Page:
N.D. – I’m from California, and droughts are no stranger to me. When I moved to North Dakota over seven years ago, I would have never guessed that I would run into some of the same kind of things I left behind – like fires. Here in North Dakota, we have been in a drought for more than a year and it is expected to last but some say they’re hopeful that wetter conditions are on the way. Hydrologists say the moisture expected through summer will not be enough to reverse some of the damage that has already occurred – according to KFYRTV. Obviously, North Dakota growers are feeling the effects of the absence of rain. This dryness that has stuck around, and the frequent high winds we getting rolling in from time to time could result in out-of-control fires.
There are Burn Ban Restrictions and Fire Danger Maps set up to keep you up to speed on fire conditions – You can check it out daily at ndresponse.gov. The Burn Bans, of course, is there to keep us all safe, and according to KFYRTV in Minot, North Dakota – Ward County Dep. State’s Attorney Todd Schwarz explains that the sheriff’s office has not yet had too many issues with any violations so far this year. He went to say “that most people respect the Bans and treat them with dignity”
Mother Nature can also be dangerous. This summer, wildfires burned through Spain, floods devastated parts of the Midwest, and a huge hail storm blew through Mexico. As global warming continues, these kinds of events are likely to become more common, although they may not become more predictable.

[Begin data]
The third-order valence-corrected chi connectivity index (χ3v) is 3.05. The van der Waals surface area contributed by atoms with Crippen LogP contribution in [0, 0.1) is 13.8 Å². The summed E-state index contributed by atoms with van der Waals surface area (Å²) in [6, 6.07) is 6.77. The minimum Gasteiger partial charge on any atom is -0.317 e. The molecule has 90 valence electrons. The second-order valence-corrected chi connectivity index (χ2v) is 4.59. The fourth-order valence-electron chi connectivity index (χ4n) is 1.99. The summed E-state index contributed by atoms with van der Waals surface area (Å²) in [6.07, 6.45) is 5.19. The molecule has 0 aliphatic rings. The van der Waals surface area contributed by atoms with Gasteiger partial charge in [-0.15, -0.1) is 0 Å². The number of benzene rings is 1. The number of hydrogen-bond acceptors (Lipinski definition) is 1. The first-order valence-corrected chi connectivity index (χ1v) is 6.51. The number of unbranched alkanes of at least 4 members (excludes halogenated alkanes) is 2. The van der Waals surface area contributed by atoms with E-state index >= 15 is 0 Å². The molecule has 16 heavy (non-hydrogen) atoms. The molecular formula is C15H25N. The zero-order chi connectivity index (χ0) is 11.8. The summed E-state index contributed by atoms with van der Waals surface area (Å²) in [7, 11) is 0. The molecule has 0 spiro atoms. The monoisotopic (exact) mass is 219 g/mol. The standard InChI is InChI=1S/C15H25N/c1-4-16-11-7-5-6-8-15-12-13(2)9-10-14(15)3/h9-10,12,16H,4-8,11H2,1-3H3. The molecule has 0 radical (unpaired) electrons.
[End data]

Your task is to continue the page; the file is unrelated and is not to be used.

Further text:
Modern ability to forecast the weather came about during the Cold War. Rockets and satellites sent back pictures of the planet from space. These images revealed that the Earth had “bands and whirls and vortices that stretched thousands of miles,” wrote Hannah Fry in a 2019 New Yorker article. While meteorologists can provide a basic weather snapshot—whether to carry an umbrella or ditch the raincoat for short sleeves—extreme-weather events like heat waves, droughts, tornadoes, and hurricanes are harder to forecast. “Our long-range predictions rely on an assumption that the future will be similar to the past,” wrote Fry. “Lose that, and we lose the tools that have allowed us to prepare for such eventualities.”
As the Earth continues to get hotter, climate change is likely to bring more hard-to-predict occurrences. But as historically unusual weather happens more often, people are getting used to it. Direct evidence of climate change—extreme heat, for example—is seen as normal. That may make it hard for people to grasp how much climate change is affecting the planet, according to a study published in the scientific journal PNAS.
To find out more about how weather works, Stacker consulted Weather.com, NASA, the National Oceanic and Atmospheric Administration (NOAA), and news sites to answer 51 common weather questions. Click through to find out what a haboob is or why lightning strikes.